Studies assessing whether vaccine viruses are shed have been based on viral cultures or PCR detection of vaccine viruses in nasal aspirates from persons who have received LAIV. One study of 20 healthy vaccinated adults aged 18-49 years demonstrated that the majority of shedding occurred within the first 3 days after vaccination, although the vaccine virus was detected in one subject on day 7 after vaccine receipt. Duration or type of symptoms associated with receipt of LAIV did not correlate with detection of vaccine viruses in nasal aspirates. Another study in 14 healthy adults aged 18-49 years indicated that 50% of these adults had viral antigen detected by direct immunofluorescence or rapid antigen tests within 7 days of vaccination. The majority of samples with detectable virus were collected on day 2 or 3. Vaccine strain virus was detected from nasal secretions in one (2%) of 57 HIV-infected adults who received LAIV, none of 54 HIV-negative participants (256), and three (13%) of 23 HIV-infected children compared with seven (28%) of 25 children who were not HIV-infected. No participants in these studies had detectable virus beyond 10 days after receipt of LAIV. The possibility of person-to-person transmission of vaccine viruses was not assessed in these studies.

LAIV Side Effects—In a subset of healthy children aged 60-71 months from one clinical trial (233), certain signs and symptoms were reported more often after the first dose among LAIV recipients (n=214) than among placebo recipients (n=95), including runny nose (48% and 44%, respectively); headache (18% and 12%, respectively); vomiting (5% and 3%, respectively); and myalgias (6% and 4%, respectively). However, these differences were not statistically significant. In other trials, signs and symptoms reported after LAIV administration have included runny nose or nasal congestion (20%-75%), headache (2%-46%), fever (0-26%), vomiting (3%-13%), abdominal pain (2%), and myalgias (0-21%). These symptoms were associated more often with the first dose and were self-limited.

In a randomized trial published in 2007, LAIV and TIV were compared among children aged 6-59 months. Children with medically diagnosed or treated wheezing within 42 days before enrollment, or a history of severe asthma, were excluded from this study. Among children aged 24-59 months who received LAIV, the rate of medically significant wheezing, using a pre-specified definition, was not greater compared with those who received TIV; wheezing was observed more frequently among younger LAIV recipients in this study. In a previous randomized placebo-controlled safety trial among children aged 12 months-17 years without a history of asthma by parental report, an elevated risk for asthma events (RR=4.06, CI=1.29-17.86) was documented among 728 children aged 18-35 months who received LAIV. Of the 16 children with asthma-related events in this study, seven had a history of asthma on the basis of subsequent medical record review. None required hospitalization, and elevated risks for asthma were not observed in other age groups.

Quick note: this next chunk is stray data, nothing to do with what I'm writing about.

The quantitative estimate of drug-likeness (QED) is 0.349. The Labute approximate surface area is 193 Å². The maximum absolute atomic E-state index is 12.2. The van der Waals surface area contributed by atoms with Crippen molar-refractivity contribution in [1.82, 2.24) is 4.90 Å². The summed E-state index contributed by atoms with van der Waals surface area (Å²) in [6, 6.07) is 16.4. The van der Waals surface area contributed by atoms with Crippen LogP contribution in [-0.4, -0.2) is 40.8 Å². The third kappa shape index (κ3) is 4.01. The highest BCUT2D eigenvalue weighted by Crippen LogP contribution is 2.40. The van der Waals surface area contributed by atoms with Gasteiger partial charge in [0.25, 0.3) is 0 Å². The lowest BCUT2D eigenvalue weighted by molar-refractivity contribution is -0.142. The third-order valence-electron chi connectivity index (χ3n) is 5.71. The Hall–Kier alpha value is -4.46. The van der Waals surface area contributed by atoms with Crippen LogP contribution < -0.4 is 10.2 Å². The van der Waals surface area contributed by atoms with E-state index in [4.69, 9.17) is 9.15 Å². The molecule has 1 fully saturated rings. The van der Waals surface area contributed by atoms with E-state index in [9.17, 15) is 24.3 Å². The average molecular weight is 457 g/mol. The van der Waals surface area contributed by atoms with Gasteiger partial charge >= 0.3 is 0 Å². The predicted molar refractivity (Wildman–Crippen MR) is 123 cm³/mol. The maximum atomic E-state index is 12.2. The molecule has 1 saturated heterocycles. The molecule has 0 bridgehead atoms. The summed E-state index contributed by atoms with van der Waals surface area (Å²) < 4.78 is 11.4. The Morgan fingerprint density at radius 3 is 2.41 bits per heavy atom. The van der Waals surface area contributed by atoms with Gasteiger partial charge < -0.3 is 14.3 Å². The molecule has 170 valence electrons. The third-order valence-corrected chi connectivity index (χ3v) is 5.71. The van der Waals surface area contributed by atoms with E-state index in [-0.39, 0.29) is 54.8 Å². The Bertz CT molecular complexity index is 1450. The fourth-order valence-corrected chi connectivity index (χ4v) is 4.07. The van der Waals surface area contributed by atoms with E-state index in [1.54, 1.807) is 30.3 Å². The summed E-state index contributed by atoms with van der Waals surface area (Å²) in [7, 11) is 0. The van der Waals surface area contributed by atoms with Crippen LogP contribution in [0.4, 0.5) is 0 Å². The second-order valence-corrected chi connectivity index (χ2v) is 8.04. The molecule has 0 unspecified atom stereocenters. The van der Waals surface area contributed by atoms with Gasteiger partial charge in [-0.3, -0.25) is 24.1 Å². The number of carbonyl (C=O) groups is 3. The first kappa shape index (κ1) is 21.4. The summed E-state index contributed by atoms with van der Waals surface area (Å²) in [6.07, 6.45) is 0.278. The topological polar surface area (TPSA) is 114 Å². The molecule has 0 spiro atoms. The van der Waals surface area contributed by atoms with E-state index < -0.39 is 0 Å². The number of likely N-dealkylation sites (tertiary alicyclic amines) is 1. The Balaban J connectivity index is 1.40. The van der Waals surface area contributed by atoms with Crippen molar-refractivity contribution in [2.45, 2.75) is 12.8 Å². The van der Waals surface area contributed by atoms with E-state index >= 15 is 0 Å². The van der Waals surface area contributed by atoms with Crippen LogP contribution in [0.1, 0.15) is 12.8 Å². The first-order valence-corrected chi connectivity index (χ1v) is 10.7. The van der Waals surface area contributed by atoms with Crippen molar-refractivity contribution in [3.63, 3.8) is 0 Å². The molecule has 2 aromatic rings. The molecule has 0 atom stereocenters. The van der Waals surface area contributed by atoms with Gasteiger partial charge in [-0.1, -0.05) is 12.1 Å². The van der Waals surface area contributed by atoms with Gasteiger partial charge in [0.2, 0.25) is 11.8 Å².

Among adults aged 19-49, runny nose or nasal congestion (28%-78%), headache (16%-44%), and sore throat (15%-27%) have been reported more often among vaccine recipients than placebo recipients. In one clinical trial among a subset of healthy adults aged 18-49 years, signs and symptoms reported more frequently among LAIV recipients (n=2,548) than placebo recipients (n=1,290) within 7 days after each dose included cough (14% and 11%, respectively); runny nose (45% and 27%, respectively); sore throat (28% and 17%, respectively); chills (9% and 6%, respectively); and tiredness/weakness (26% and 22%, respectively).

There are additional reasons why it would be useful to have alternative or adjunctive prophylactic and/or therapeutic options for the prevention and/or treatment of Influenza, as discussed below.

Challenging Prediction of Virus Strains—Manufacturing trivalent influenza virus vaccines is a challenging process that takes 6-8 months to complete. This manufacturing timeframe requires that influenza vaccine strains for influenza vaccines used in the United States must be selected in February of each year by the FDA to allow time for manufacturers to prepare vaccines for the next influenza season. Vaccine strain selections are based on global viral surveillance data that is used to identify trends in antigenic changes among circulating influenza viruses and the availability of suitable vaccine virus candidates.